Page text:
File: RFCMXPS

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The Mail Exchanger Protocol Switch (MXPS)
D. J. Bernstein, djb@pobox.com
19970201


1. Introduction

   Mail messages today are transferred through the Simple Mail Transfer
   Protocol (SMTP). One can imagine other protocols that achieve the
   same results as SMTP but that, for example, use the network more
   efficiently.

   The Mail Exchanger Protocol Switch (MXPS) lets other protocols
   compete with SMTP. A receiver can announce its support for another
   protocol while operating properly with MXPS-ignorant senders. A
   sender can check for support, with no overhead, while operating
   properly with MXPS-ignorant receivers.

   All receivers must support SMTP, i.e., must be able to receive
   messages via SMTP. Similarly, all senders must be able to send
   messages via SMTP.


2. The protocol switch

   MXPS abuses the preference field of MX records. A protocol is
   assigned to each possible preference.

   SMTP is assigned to preferences 0 through 10000.

   The initial MXPS experiment will involve preferences between 12800
   and 13055 inclusive. These preferences are sliced into 16 portions:

      12800, 12816, 12832, 12848, 12864, ..., 13040: slice #0 (SMTP)
      12801, 12817, 12833, 12849, 12865, ..., 13041: slice #1 (QMTP)
      12802, 12818, 12834, 12850, 12866, ..., 13042: slice #2
      ...
      12815, 12831, 12847, 12863, 12879, ..., 13055: slice #15

   Preferences in slice #0 are assigned SMTP. Preferences in slice #1
   are assigned the Quick Mail Transfer Protocol (QMTP). Preferences in
   the remaining slices may be assigned protocols in the future.

   A receiver must support the protocol assigned to its preference. More
   precisely, if an MX record points to domain D, and the MX preference
   is assigned protocol P, then every host listed as an A record for D
   must support protocol P.

   When a sender, following the procedure outlined in RFC 974 (and
   modified by RFC 1123), attempts to deliver a mail message as
   specified by that MX record, it may use protocol P instead of SMTP.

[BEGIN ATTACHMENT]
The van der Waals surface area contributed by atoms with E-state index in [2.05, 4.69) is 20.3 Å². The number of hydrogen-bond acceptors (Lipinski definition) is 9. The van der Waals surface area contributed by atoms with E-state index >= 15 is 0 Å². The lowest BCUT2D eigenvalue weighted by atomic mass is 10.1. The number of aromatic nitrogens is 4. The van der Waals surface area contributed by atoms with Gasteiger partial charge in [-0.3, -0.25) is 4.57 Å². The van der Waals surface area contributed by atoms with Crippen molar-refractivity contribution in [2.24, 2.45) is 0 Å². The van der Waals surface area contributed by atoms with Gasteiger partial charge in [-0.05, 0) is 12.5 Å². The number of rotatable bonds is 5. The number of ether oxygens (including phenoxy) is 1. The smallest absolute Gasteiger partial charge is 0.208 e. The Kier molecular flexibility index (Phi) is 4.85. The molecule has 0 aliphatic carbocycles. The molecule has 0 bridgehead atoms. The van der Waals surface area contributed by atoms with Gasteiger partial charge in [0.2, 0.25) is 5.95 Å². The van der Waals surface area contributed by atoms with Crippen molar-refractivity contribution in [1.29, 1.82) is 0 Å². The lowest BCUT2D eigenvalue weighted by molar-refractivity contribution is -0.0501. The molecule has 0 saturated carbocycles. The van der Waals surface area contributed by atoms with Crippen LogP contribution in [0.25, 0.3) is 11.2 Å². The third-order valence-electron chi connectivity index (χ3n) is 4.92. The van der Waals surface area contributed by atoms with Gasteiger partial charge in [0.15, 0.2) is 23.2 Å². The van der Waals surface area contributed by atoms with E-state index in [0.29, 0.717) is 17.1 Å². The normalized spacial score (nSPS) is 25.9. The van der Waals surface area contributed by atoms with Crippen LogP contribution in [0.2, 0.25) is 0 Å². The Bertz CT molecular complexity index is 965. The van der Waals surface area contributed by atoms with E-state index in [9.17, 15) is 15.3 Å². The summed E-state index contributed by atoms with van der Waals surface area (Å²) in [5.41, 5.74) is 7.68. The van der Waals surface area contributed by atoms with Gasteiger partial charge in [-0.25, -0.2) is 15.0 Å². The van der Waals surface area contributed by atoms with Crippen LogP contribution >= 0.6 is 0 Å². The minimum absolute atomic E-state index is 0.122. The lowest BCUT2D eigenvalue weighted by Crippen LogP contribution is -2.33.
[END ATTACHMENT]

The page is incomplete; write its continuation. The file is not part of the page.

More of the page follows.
If it does not support protocol P, it may treat the attempt as a
   temporary failure and go on to the next MX record. However, the
   sender must not skip every MX record.

   MX records must never use unassigned preferences. A sender may treat
   an unassigned preference as referring to SMTP.

   Example: 

      A.EXAMPLE.ORG  IN  MX  12801  A.EXAMPLE.ORG
      B.EXAMPLE.ORG  IN  MX  12801  A.EXAMPLE.ORG
                     IN  MX  12816  C.EXAMPLE.ORG

   A sender with a message for A.EXAMPLE.ORG will try A.EXAMPLE.ORG by
   QMTP. If it does not support QMTP, it will try SMTP instead. Note
   that A.EXAMPLE.ORG must support both QMTP and SMTP.

   A sender with a message for B.EXAMPLE.ORG will try A.EXAMPLE.ORG by
   QMTP, then C.EXAMPLE.ORG by SMTP. If it does not support QMTP, it may
   try SMTP instead of QMTP, or it may skip A.EXAMPLE.ORG.

   Some of the above requirements might be violated if current
   MXPS-ignorant domains use any preferences above 10000. Mail could be
   unnecessarily rejected if any existing MXPS-ignorant domains have a
   best-preference MX above 10000. I do not know any examples of such
   domains.


3. Protocol requirements

   MXPS operates purely at the link level. It does not change the
   fundamental nature of Internet mail.

   The function of a mail transfer protocol is to transmit a message, as
   described below, together with an envelope sender address and one or
   more envelope recipient addresses.

   A recipient address is a sequence of characters---i.e., nonnegative
   integers---including an ASCII @ (64). It is parsed as box@dom, where
   dom does not contain an @. The interpretation of box is up to the
   hosts listed as MX records for dom. A sender address may contain an
   @, in which case it is also of the form box@dom; or it may be a
   special address, such as the empty string.

   A mail message is structured as a sequence of lines. A line is a
   sequence of characters. Every mail transfer protocol must be able to
   transmit all sufficiently short boring mail messages. A boring mail
   message is one where (1) no line has more than 80 characters and (2)
   each character is either 9 or between 32 and 127 inclusive. Note that
   RFC 1341 defines a mechanism for encoding a message with characters
   between 0 and 255 inclusive as a boring mail message of similar
   length.

   The receiver must indicate, for each recipient address, either
   acceptance, permanent rejection, or temporary rejection of the
   message. Acceptance means that the receiver has taken responsibility,
   in the sense of RFC 1123, section 5.3.3, for delivering the message
   to that recipient. Rejection means that the receiver will not deliver
   the message to that recipient.

   Mail transfer protocols may vary in many details, such as line
   encodings, the means of expressing acceptance or rejection, the
   maximum number of allowable recipients per envelope, the encoding of
   envelope addresses, the nature of optional protocol extensions, etc.


4. Security considerations

   MXPS does not change the following facts: An attacker who can subvert
   the Domain Name System can steal or forge mail. An attacker who can
   subvert TCP/IP can also steal or forge mail.